October 6, 2011
…but is it constitutional?
According to an article in the New York Times (2011 WLNR 13207962), on September 28, Judge Sharon Lovelace Blackburn of the Northern District of Alabama upheld significant portions of a controversial immigration law passed by the Alabama legislature this year. Although Alabama is not the only state to pass such legislation in the last few years—Georgia, South Carolina, Utah and most notably Arizona have shared the limelight as states where harsh immigration laws have been passed—its law has been described as the most extreme so far. See AL LEGIS 2011-535.
Among the more objectionable aspects of Alabama’s law are its requirements that schools and businesses partake in the policing of illegal immigrants. For example, public schools are required to determine the immigration status of their students as well as that of their families and report this information to the state. And businesses that knowingly hire illegal immigrants now will operate under the threat of losing their licenses. The law also makes it a crime to help an illegal immigrant—which puts churches and other charitable institutions at risk.
The law has many supporters, to be sure, but its opponents have vociferously challenged the constitutionality of the law’s provisions. The Justice Department filed a suit to enjoin enforcement of the law (11-cv-02746). The American Civil Liberties Union sued Alabama declaring the new immigration law unconstitutional (11-cv-02484). Because of the law’s effect on Good Samaritans, a group of four religious leaders, including an Episcopal bishop, a Methodist bishop and a Roman Catholic archbishop and bishop, has filed yet another suit to block the law (11-cv-2736).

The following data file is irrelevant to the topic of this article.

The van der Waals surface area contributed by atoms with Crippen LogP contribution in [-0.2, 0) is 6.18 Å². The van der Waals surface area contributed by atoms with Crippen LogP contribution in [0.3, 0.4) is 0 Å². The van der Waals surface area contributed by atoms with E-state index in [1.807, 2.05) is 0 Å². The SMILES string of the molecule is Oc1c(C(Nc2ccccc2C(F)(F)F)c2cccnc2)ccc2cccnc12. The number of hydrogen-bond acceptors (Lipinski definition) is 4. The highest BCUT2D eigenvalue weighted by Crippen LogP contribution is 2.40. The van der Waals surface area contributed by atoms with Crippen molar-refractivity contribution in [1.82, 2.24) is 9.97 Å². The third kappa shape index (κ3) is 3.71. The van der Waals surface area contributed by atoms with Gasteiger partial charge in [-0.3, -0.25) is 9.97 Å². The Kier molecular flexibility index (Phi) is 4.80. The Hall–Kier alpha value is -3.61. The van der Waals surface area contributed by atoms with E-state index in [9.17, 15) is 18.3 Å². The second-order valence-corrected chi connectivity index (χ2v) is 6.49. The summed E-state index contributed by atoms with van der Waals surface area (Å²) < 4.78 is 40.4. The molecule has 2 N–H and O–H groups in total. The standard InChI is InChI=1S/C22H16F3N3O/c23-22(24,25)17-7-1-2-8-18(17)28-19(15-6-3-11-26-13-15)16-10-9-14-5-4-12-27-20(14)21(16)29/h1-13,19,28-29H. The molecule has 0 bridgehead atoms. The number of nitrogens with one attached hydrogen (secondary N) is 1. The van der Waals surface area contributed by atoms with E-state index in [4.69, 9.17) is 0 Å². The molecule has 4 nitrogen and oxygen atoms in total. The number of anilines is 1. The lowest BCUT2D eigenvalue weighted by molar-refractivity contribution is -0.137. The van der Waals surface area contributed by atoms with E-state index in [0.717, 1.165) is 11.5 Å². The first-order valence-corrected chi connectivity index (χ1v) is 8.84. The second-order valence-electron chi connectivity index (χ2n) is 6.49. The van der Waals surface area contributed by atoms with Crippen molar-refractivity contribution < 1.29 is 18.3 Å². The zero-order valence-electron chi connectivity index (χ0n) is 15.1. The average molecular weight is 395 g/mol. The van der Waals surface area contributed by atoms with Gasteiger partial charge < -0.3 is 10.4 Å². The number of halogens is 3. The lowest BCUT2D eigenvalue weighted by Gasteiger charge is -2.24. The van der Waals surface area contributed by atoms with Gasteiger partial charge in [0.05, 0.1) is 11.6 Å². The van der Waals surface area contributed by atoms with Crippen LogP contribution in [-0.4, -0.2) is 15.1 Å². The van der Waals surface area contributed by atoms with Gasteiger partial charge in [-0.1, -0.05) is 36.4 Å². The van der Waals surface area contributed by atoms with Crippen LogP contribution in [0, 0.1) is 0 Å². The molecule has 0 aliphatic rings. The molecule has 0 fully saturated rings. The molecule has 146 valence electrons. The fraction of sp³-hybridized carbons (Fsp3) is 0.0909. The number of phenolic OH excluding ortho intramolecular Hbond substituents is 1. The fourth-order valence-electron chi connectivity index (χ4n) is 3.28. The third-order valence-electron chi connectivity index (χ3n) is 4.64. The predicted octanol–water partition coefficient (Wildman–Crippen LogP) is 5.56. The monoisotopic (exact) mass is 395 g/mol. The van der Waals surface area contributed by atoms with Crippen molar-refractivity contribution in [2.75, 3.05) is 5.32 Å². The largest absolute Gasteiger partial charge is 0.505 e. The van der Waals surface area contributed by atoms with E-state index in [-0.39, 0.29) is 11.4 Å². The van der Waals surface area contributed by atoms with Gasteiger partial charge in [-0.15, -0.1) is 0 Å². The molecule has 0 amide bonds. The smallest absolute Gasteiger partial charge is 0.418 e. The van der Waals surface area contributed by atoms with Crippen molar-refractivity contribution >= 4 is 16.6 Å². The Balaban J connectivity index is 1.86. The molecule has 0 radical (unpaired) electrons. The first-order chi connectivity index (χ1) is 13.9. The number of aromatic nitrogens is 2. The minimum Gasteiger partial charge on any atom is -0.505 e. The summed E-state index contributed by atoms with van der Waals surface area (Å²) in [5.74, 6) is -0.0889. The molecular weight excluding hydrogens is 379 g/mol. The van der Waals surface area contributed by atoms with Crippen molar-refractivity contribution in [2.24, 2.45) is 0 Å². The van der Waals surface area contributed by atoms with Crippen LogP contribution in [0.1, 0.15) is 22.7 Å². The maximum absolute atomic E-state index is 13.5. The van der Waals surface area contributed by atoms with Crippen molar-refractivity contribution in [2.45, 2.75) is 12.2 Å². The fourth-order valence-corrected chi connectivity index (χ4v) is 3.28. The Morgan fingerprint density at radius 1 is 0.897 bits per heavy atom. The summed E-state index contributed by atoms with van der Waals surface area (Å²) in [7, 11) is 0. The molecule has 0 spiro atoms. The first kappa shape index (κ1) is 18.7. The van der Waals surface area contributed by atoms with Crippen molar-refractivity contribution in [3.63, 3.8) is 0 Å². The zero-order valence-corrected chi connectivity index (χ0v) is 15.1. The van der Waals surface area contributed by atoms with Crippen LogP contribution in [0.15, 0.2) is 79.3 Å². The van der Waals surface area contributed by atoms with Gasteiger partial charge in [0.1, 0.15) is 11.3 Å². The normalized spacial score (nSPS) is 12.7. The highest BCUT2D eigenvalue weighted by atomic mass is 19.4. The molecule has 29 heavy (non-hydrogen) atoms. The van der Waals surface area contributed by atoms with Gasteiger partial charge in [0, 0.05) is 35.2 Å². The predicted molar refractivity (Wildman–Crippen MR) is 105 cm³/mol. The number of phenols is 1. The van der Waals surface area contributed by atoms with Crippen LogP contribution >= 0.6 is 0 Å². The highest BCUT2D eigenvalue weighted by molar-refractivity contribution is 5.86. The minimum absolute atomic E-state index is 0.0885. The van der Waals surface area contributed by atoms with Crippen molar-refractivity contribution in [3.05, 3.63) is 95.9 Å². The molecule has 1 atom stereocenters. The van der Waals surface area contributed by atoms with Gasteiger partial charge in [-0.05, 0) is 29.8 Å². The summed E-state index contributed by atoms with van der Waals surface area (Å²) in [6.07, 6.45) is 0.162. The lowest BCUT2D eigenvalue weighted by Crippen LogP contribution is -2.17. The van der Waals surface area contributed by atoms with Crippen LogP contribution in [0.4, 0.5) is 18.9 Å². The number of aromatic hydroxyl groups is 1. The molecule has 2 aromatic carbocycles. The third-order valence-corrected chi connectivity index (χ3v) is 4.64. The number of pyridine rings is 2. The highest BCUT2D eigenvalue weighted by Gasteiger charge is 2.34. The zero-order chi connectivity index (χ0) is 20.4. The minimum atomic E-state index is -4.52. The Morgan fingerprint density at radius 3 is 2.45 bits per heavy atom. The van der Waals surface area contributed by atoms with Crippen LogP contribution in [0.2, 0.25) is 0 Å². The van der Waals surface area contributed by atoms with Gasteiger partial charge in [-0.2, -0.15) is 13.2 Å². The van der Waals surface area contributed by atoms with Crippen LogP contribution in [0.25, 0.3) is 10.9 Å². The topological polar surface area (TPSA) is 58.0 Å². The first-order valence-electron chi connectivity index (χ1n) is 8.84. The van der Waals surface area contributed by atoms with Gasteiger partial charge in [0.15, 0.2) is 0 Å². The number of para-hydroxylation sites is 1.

The judge’s ruling is by no means the final say on this issue. Many of the civil rights groups and other plaintiffs are already preparing their appeals of this decision. What have other courts been saying on this issue? I did this search in ALLFEDS on Westlaw and got 1390 results:
As you can imagine, this is quite a hot topic in the news as well. Try the following search in Major Newspapers (NPMJ):
To see a list of filings related to this issue in Alabama courts, do the following search in AL-FILING-ALL:
WestlawNext also brings up all of these same materials—just select Alabama state and federal as your jurisdiction (You can do the same in News) and type the following:
Change the “sort by” box from relevancy to date and the newest decisions will appear first.